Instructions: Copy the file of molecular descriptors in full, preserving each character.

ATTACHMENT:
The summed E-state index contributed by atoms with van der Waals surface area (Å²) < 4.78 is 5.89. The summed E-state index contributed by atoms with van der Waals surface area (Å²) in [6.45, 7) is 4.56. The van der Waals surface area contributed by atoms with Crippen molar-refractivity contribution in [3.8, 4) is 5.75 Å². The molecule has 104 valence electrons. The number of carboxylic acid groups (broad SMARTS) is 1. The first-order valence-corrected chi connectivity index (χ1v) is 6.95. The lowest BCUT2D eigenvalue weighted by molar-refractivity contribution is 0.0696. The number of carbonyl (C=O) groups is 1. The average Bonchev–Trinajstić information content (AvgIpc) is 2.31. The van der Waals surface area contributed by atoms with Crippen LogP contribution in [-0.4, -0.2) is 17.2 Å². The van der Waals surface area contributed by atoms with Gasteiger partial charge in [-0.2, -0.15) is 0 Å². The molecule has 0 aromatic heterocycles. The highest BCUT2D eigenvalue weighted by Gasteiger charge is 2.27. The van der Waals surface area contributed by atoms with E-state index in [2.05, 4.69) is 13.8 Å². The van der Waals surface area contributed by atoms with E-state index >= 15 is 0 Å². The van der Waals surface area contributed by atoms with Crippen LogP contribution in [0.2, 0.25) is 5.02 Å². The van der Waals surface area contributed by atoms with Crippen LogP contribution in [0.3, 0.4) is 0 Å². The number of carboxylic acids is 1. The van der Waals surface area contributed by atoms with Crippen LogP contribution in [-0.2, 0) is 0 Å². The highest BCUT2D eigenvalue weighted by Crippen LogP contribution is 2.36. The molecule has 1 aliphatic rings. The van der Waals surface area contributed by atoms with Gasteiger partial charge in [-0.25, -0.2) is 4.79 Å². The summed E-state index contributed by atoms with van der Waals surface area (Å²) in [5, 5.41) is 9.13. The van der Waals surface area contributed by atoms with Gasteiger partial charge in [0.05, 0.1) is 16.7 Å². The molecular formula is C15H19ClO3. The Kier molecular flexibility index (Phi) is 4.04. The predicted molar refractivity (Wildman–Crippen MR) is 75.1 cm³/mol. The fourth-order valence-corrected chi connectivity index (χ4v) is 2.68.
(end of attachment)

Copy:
The summed E-state index contributed by atoms with van der Waals surface area (Å²) < 4.78 is 5.89. The summed E-state index contributed by atoms with van der Waals surface area (Å²) in [6.45, 7) is 4.56. The van der Waals surface area contributed by atoms with Crippen molar-refractivity contribution in [3.8, 4) is 5.75 Å². The molecule has 104 valence electrons. The number of carboxylic acid groups (broad SMARTS) is 1. The first-order valence-corrected chi connectivity index (χ1v) is 6.95. The lowest BCUT2D eigenvalue weighted by molar-refractivity contribution is 0.0696. The number of carbonyl (C=O) groups is 1. The average Bonchev–Trinajstić information content (AvgIpc) is 2.31. The van der Waals surface area contributed by atoms with Crippen LogP contribution in [-0.4, -0.2) is 17.2 Å². The van der Waals surface area contributed by atoms with Gasteiger partial charge in [-0.2, -0.15) is 0 Å². The molecule has 0 aromatic heterocycles. The highest BCUT2D eigenvalue weighted by Gasteiger charge is 2.27. The van der Waals surface area contributed by atoms with E-state index in [2.05, 4.69) is 13.8 Å². The van der Waals surface area contributed by atoms with E-state index >= 15 is 0 Å². The van der Waals surface area contributed by atoms with Crippen LogP contribution in [0.2, 0.25) is 5.02 Å². The van der Waals surface area contributed by atoms with Crippen LogP contribution in [0.3, 0.4) is 0 Å². The number of carboxylic acids is 1. The van der Waals surface area contributed by atoms with Crippen LogP contribution in [-0.2, 0) is 0 Å². The highest BCUT2D eigenvalue weighted by Crippen LogP contribution is 2.36. The molecule has 1 aliphatic rings. The van der Waals surface area contributed by atoms with Gasteiger partial charge in [-0.25, -0.2) is 4.79 Å². The summed E-state index contributed by atoms with van der Waals surface area (Å²) in [5, 5.41) is 9.13. The van der Waals surface area contributed by atoms with Gasteiger partial charge in [0.05, 0.1) is 16.7 Å². The molecular formula is C15H19ClO3. The Kier molecular flexibility index (Phi) is 4.04. The predicted molar refractivity (Wildman–Crippen MR) is 75.1 cm³/mol. The fourth-order valence-corrected chi connectivity index (χ4v) is 2.68.